The only part of the race she remembers is walking out with her teammates, purposely averting her gaze from the stands so she would not see the crowd of spectators about to watch her swim.
Margaux Farrell, a 2012 IU graduate, was about to live her lifelong dream of swimming in the Olympics, participating in the 4X200-meter freestyle relay for France.
“I had so much adrenaline,” Farrell said. “The race was a blur, and there were too many emotions to digest.”
Many children dream of becoming Olympians, but not all are willing
to endure hours of training and sacrifice extracurricular activities to reach that goal.
When Farrell came to IU from Woodbridge, Conn., in 2008, the Olympics had been a dream of hers, she said, but they were not an initial goal.
Her freshman year of college, Farrell failed to place in the top 40 at the NCAA Championships in both the 100- and 200-meter freestyle events.
“Freshman year was tough,” Farrell said. “It was hard adjusting to collegiate training and also making the transition from high school to college.”
Earning her first individual Big Ten title in the 200 freestyle with a time of 1:45.32 as a sophomore, the Connecticut native began to make a name for herself within the IU swimming program.
She went on to set the school record in the same event only four weeks later at the NCAA Championships.
Farrell was then presented an opportunity to swim at the 2010 LEN European Championships in the 4X200 freestyle relay. She and her relay team finished in second place.
“After I made the European Championship team in 2010, I realized for the first time that I had a chance (at making the Olympics),” Farrell said.
For Farrell, making the Olympic team for France was the ultimate goal during her senior season.
While the other swimmers began tapering for the Big Ten Conference Championships, Farrell and IU Coach Ray Looze decided to keep the intensity of her workouts high.
Three weeks after the Big Ten Championships, Farrell competed in 10 races in three days.
She swam at the NCAA Championships in Auburn, Ala., where she said she was upset by her less-than-desirable times. Farrell then flew to New York and then to Belgium, where she drove two hours to Dunkirk, France.
“I went into the French Olympic Trials with a lower morale,” Farrell said. “Actually at the meet, I didn’t think I would make it.”
Farrell swam in multiple events in the trials, and she made the finals of the 200 freestyle, the qualifying event for the 4X200 freestyle relay.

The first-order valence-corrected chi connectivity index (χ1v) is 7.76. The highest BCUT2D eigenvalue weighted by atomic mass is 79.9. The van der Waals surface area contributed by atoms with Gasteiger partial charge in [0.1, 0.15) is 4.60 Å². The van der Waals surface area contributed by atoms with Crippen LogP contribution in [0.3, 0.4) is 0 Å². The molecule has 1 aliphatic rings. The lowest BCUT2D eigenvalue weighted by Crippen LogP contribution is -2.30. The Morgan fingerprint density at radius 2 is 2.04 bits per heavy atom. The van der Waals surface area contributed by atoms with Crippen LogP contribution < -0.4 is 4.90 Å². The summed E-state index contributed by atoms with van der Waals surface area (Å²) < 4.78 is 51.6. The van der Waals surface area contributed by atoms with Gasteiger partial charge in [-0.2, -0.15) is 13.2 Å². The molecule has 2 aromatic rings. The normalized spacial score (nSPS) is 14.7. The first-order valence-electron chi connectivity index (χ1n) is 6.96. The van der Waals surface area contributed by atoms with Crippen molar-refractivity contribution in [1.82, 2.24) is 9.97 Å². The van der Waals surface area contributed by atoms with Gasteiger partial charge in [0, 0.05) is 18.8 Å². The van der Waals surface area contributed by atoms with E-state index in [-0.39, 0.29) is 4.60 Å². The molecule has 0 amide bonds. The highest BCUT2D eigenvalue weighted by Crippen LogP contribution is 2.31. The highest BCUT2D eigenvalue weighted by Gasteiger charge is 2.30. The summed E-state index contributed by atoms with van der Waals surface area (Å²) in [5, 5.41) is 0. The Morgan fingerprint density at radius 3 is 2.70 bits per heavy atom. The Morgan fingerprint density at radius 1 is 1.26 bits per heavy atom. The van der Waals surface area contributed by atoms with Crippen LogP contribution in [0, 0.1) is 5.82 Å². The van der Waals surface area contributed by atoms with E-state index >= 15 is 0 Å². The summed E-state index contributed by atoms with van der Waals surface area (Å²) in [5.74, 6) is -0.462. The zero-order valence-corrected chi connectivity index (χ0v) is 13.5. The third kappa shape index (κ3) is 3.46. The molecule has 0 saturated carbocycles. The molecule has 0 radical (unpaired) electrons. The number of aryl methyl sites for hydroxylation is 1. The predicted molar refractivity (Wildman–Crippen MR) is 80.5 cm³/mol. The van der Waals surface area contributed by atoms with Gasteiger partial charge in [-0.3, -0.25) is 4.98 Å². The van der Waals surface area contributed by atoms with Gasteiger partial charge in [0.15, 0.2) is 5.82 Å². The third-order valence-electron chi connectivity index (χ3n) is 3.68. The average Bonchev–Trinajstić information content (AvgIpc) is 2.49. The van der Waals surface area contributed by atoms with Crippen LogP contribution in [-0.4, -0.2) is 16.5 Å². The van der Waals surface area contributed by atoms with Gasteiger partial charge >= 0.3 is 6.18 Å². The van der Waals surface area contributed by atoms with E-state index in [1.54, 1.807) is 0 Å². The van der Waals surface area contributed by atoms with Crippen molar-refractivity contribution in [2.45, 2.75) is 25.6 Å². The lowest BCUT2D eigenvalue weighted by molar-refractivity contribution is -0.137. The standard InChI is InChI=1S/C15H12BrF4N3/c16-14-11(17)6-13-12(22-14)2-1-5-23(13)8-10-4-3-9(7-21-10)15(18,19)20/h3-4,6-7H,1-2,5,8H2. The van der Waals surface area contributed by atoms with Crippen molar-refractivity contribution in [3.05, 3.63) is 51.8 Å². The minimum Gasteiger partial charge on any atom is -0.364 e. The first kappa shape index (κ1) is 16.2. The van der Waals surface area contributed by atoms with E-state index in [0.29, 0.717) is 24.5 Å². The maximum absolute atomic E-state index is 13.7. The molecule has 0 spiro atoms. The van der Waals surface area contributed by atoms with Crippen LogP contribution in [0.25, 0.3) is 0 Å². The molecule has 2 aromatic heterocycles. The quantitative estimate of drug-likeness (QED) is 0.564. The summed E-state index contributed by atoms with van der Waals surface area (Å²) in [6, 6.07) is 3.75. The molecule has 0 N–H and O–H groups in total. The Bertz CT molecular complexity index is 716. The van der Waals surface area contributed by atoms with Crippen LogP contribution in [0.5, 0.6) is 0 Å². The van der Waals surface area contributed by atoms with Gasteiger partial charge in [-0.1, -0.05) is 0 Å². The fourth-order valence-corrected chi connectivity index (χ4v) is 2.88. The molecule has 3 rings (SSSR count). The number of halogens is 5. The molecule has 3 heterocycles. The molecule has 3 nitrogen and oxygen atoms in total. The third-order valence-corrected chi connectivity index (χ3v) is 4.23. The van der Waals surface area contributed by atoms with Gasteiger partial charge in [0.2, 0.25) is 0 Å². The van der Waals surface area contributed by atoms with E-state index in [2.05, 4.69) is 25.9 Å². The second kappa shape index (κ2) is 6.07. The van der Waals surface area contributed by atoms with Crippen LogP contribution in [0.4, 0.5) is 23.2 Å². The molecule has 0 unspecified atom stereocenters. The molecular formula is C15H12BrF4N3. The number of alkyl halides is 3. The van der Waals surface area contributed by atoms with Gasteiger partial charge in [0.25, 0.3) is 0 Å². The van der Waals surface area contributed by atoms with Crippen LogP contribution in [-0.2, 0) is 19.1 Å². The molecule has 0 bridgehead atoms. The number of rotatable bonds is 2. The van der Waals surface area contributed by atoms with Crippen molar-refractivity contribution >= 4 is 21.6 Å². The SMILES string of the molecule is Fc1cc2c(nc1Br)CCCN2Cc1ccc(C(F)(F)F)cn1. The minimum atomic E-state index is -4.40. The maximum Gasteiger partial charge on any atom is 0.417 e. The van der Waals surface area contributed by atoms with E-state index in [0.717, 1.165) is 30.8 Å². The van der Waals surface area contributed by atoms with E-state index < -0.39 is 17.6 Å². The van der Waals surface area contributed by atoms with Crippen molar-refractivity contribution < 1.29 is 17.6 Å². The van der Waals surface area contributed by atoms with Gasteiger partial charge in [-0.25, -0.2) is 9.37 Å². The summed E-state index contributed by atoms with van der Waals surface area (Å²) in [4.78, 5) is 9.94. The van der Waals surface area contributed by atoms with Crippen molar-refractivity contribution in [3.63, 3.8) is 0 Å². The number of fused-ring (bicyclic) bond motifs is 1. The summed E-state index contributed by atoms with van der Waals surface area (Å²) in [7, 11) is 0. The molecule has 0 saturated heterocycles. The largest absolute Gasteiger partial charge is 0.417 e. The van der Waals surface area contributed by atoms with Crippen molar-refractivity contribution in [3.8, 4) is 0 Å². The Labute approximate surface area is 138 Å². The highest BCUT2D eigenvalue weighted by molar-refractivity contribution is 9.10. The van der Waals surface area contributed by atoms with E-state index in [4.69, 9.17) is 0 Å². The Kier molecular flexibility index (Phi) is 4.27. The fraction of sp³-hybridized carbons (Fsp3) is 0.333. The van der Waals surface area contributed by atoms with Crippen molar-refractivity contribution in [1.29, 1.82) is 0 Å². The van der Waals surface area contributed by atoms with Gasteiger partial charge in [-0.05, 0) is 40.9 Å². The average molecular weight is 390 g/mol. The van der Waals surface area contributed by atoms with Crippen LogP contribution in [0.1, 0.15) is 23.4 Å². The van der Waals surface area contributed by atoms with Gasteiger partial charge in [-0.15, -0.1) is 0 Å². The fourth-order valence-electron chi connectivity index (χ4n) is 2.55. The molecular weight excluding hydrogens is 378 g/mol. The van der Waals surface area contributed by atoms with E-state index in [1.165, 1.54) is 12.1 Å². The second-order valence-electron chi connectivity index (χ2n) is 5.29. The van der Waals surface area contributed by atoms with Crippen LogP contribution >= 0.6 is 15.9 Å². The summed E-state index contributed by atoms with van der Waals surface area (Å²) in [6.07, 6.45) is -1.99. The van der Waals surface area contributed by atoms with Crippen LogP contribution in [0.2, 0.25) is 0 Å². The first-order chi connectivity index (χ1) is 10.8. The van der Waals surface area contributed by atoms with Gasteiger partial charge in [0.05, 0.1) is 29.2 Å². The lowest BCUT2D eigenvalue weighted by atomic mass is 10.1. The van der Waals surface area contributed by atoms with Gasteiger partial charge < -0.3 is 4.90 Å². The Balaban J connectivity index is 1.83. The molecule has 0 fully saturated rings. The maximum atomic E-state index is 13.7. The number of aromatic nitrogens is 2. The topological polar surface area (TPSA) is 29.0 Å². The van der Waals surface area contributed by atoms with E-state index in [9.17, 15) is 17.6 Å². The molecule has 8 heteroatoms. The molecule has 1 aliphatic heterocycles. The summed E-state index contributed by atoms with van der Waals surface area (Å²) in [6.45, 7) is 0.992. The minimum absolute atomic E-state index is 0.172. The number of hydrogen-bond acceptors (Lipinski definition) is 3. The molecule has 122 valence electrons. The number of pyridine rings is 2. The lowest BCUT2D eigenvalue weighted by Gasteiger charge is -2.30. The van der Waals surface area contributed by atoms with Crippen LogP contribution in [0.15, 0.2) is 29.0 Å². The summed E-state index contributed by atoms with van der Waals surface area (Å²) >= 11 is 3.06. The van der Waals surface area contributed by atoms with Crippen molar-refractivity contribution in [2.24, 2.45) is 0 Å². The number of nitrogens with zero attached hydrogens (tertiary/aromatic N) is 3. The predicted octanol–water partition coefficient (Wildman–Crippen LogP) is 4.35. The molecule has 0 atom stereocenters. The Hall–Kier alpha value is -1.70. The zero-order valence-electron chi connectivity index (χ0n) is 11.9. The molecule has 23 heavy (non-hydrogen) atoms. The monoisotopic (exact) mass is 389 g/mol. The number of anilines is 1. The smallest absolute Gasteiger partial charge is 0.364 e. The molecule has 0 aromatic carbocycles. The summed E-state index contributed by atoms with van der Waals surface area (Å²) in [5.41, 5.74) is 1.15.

In the finals, she finished in fifth place. Though she did not automatically qualify for the team, she was near certain she would make the team as an alternate.
“The wait was pretty nerve-racking, even though I was pretty sure I’d be selected,” Farrell said. “I didn’t want to count my eggs before they hatched.”
She eventually found out at a Chicago airport with IU teammates junior Eric Ress and sophomore Justine Ress she had officially made the team.
After the French Olympic Trials in March, Farrell began having back issues. She had cortisone-type medicines injected to get her through the random flare-ups, all the while preparing for her Olympic opportunity.
When she arrived in London, a doctor concluded that the issues with Farrell’s vertebrae were caused by tendonitis running down her leg.
Despite her volatile medical state, Farrell decided she would swim no matter what.
“There were days I couldn’t walk and had to be on bed rest,” Farrell said. “It was just a two-minute race. For those two minutes, I just had to go as hard as I could.”
Farrell swam second that day in her team’s rotation and had a split of 2:00.06 in the preliminary round. France finished third in the heat and fifth overall, as Farrell helped her team qualify for the night’s finals.
Though she did not swim in the finals, she still was awarded an Olympic medal as France won bronze in the night’s race.
Overcoming her hardships, through travel and health issues alike, Farrell was finally an Olympic medalist.
“This whole experience has been pretty surreal,” Farrell said. “I haven’t fully grasped the fact that I am now an Olympic medalist.”
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